Recently I was reading Daniel Stenberg’s detailed write up on HTTP/2, and the thing that caught my eye was potential implications this new protocol may have on the way we optimize websites. The good news is that HTTP/2 won’t require any changes to existing sites or applications in order for them to work with the new protocol. However, some adjustments may need to be made to take full advantage of the new features it has to offer.

Current Optimization Techniques

Due to the inherent limitations with HTTP/1.x, there are a number of techniques we’ve become adept at using to optimize performance. These include:

  • Spriting Images
  • Using inline images
  • Concatenating assets
  • Using different domains or sub-domains to load assets (also known as “sharding”)

These are done primarily to either reduce the overall number of requests (first three), or to increase the number of simultaneous requests (last one).

HTTP/2 Changes

HTTP/2, though, changes the way information is sent between the client and server. For instance, it’s designed to:

  • Keep connections open for re-use
  • Allow the server to push content before the client requests it
  • Multiplex requests and responses

And here’s the important thing: Because of these changes, some of the techniques that are currently used to optimize sites over HTTP/2 may no longer be as useful, and may even have a negative impact on performance. For instance, instead of having multiple connections to the same server, it may end up being more efficient to pass the data over a single connection. It will take testing, or course, to determine the trade-offs, and the potential benefits of making these kinds of adjustments, but it’s likely that some of our standard approaches to front-end optimization will need to be adjusted.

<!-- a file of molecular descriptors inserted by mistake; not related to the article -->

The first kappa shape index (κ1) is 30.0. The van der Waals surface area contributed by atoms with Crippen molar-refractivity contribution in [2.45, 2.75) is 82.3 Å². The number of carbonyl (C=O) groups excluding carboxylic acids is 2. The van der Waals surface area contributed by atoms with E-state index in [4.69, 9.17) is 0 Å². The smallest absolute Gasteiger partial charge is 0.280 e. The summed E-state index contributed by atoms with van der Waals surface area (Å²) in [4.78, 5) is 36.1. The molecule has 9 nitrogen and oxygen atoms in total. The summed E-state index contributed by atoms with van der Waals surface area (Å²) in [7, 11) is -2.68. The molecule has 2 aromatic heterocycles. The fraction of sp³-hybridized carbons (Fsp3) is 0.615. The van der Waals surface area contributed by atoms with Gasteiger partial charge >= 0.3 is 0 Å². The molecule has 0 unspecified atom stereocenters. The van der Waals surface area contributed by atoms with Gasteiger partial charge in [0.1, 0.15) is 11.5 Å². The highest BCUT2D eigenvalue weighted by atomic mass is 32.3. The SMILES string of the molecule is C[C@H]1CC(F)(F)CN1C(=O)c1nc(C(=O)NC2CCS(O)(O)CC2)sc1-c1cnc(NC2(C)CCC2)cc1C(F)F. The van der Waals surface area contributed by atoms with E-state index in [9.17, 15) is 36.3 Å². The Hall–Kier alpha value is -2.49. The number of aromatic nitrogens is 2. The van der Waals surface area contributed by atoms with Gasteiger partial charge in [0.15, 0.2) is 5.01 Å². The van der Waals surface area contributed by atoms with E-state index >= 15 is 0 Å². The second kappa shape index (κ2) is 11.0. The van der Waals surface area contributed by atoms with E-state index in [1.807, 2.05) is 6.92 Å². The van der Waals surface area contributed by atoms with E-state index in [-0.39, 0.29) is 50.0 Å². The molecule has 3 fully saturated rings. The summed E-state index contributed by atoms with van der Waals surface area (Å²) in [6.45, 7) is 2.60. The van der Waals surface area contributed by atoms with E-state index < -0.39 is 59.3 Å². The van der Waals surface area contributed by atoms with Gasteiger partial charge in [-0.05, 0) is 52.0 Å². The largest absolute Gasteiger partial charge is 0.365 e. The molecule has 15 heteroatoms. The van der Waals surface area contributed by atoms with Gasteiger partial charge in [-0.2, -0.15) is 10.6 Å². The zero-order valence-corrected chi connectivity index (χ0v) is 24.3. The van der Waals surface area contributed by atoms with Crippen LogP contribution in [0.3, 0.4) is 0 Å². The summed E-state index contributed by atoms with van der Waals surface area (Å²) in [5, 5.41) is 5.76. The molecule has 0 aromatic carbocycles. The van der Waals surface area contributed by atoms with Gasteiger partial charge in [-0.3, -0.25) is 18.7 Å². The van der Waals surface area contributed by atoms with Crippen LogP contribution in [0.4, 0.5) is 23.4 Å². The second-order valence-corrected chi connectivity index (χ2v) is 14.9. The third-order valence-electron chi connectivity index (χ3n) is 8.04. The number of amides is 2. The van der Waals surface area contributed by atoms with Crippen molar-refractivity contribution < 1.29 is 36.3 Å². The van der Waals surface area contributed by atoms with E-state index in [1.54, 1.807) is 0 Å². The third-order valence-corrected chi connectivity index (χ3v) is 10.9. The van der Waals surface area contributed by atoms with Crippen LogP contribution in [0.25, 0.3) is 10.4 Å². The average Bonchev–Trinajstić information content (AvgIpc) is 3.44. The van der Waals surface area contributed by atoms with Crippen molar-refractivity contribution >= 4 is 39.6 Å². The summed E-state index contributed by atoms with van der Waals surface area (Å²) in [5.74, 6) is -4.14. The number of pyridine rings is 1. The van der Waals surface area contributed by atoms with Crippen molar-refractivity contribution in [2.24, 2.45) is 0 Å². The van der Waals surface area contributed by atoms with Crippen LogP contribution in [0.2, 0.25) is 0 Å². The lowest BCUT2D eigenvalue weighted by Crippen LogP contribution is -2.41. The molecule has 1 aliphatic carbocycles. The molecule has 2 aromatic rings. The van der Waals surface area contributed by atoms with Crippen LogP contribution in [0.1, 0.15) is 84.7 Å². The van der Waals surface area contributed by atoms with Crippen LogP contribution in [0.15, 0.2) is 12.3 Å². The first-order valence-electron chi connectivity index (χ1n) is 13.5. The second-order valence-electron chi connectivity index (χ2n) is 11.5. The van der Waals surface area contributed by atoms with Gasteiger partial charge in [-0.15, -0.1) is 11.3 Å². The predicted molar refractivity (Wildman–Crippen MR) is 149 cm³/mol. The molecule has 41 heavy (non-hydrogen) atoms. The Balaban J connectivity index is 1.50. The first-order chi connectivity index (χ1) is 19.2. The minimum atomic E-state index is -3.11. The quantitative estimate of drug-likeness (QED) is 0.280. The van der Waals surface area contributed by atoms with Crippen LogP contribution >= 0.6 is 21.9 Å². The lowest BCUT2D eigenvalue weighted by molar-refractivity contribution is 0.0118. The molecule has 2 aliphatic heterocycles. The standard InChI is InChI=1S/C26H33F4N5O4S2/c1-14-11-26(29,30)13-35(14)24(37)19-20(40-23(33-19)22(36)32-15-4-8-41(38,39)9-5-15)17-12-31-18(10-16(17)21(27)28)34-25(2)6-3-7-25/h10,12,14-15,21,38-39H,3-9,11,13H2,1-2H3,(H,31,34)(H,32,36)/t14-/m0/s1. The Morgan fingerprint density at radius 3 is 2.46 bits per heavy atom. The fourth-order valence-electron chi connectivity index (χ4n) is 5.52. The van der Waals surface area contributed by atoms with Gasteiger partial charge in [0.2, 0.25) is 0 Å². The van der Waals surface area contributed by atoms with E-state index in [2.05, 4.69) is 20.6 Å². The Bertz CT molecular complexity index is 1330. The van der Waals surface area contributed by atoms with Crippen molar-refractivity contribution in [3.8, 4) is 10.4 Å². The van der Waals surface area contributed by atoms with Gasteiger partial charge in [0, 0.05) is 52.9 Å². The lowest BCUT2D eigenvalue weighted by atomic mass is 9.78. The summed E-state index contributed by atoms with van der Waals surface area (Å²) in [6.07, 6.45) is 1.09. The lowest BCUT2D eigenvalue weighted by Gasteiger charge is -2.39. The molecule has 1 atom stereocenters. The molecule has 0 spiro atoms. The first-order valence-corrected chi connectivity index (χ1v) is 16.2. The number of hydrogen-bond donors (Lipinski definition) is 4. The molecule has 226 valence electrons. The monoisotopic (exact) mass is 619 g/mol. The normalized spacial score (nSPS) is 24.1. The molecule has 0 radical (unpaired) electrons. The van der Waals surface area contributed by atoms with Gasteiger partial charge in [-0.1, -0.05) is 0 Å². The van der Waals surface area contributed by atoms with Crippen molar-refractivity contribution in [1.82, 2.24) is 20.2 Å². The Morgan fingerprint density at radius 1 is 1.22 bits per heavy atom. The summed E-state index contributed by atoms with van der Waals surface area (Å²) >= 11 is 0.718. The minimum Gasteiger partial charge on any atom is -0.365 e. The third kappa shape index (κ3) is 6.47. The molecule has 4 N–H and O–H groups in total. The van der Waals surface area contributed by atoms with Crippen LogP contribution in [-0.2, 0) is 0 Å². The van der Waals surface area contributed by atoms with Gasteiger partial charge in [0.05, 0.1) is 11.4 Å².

The Challenge

We still have some time before HTTP/2 has widespread adoption, but it is starting to gain some traction. As of now, Firefox and Chrome are already supporting it, and IE 11 supports it on Windows 10 (beta). As far as servers, IIS supports it in Windows 10 (beta), nginx is planning on supporting it yet this year, and there is the mod_h2 to add support to Apache. (There is an up-to-date list of implementations on the HTTP/2 GitHub wiki.)

In the meanwhile, the challenge will be how do we deliver an optimal experience to both sets of visitors–those with HTTP/2 enabled browsers, and those that can only support HTTP/1.x–especially if the ways we optimize for each may end up being different.

If we start serving our sites over HTTP/2, and decide to adjust our optimization techniques to take better advantage of the protocol, what kind of impact will this have for those visitors that can’t support it? Will the changes to optimize for the one end up negatively affecting the other, and vice versa? And what will it feel like if we do have to scrap some of the techniques that we’ve utilized for so long, because we come to find out they’re doing more harm than good?